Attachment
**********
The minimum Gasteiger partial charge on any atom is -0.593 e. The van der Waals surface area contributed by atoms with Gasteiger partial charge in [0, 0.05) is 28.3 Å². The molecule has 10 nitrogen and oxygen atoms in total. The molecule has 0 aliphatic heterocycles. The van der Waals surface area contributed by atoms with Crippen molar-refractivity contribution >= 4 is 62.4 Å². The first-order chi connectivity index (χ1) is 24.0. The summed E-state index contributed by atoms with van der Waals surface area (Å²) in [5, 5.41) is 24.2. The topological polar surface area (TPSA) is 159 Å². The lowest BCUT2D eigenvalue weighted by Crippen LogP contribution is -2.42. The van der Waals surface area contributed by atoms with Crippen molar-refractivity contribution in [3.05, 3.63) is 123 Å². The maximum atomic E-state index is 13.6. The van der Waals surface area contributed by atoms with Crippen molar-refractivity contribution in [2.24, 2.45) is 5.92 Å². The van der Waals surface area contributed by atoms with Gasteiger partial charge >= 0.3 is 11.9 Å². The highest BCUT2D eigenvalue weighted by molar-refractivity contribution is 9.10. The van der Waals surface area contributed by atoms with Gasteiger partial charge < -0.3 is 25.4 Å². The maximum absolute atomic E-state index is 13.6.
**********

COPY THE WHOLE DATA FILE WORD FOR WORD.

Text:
The minimum Gasteiger partial charge on any atom is -0.593 e. The van der Waals surface area contributed by atoms with Gasteiger partial charge in [0, 0.05) is 28.3 Å². The molecule has 10 nitrogen and oxygen atoms in total. The molecule has 0 aliphatic heterocycles. The van der Waals surface area contributed by atoms with Crippen molar-refractivity contribution >= 4 is 62.4 Å². The first-order chi connectivity index (χ1) is 24.0. The summed E-state index contributed by atoms with van der Waals surface area (Å²) in [5, 5.41) is 24.2. The topological polar surface area (TPSA) is 159 Å². The lowest BCUT2D eigenvalue weighted by Crippen LogP contribution is -2.42. The van der Waals surface area contributed by atoms with Crippen molar-refractivity contribution in [3.05, 3.63) is 123 Å². The maximum atomic E-state index is 13.6. The van der Waals surface area contributed by atoms with Crippen molar-refractivity contribution in [2.24, 2.45) is 5.92 Å². The van der Waals surface area contributed by atoms with Gasteiger partial charge >= 0.3 is 11.9 Å². The highest BCUT2D eigenvalue weighted by molar-refractivity contribution is 9.10. The van der Waals surface area contributed by atoms with Gasteiger partial charge < -0.3 is 25.4 Å². The maximum absolute atomic E-state index is 13.6.